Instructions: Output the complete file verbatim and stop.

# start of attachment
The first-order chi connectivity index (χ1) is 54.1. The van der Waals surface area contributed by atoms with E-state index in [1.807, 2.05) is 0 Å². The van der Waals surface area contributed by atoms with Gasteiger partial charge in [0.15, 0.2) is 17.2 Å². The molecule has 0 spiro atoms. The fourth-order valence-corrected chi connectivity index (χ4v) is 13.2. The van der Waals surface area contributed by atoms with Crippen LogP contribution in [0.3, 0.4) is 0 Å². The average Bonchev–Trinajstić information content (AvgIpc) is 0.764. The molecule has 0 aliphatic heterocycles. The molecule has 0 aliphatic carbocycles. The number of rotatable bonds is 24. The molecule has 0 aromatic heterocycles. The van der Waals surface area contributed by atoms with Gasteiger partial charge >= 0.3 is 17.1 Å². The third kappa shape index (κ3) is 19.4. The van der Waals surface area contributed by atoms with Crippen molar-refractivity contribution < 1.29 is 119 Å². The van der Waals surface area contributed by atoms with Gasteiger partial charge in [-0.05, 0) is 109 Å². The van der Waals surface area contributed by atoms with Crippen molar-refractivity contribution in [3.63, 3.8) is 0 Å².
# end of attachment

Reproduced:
The first-order chi connectivity index (χ1) is 54.1. The van der Waals surface area contributed by atoms with E-state index in [1.807, 2.05) is 0 Å². The van der Waals surface area contributed by atoms with Gasteiger partial charge in [0.15, 0.2) is 17.2 Å². The molecule has 0 spiro atoms. The fourth-order valence-corrected chi connectivity index (χ4v) is 13.2. The van der Waals surface area contributed by atoms with Crippen LogP contribution in [0.3, 0.4) is 0 Å². The average Bonchev–Trinajstić information content (AvgIpc) is 0.764. The molecule has 0 aliphatic heterocycles. The molecule has 0 aliphatic carbocycles. The number of rotatable bonds is 24. The molecule has 0 aromatic heterocycles. The van der Waals surface area contributed by atoms with Gasteiger partial charge >= 0.3 is 17.1 Å². The third kappa shape index (κ3) is 19.4. The van der Waals surface area contributed by atoms with Crippen molar-refractivity contribution < 1.29 is 119 Å². The van der Waals surface area contributed by atoms with Gasteiger partial charge in [-0.05, 0) is 109 Å². The van der Waals surface area contributed by atoms with Crippen molar-refractivity contribution in [3.63, 3.8) is 0 Å².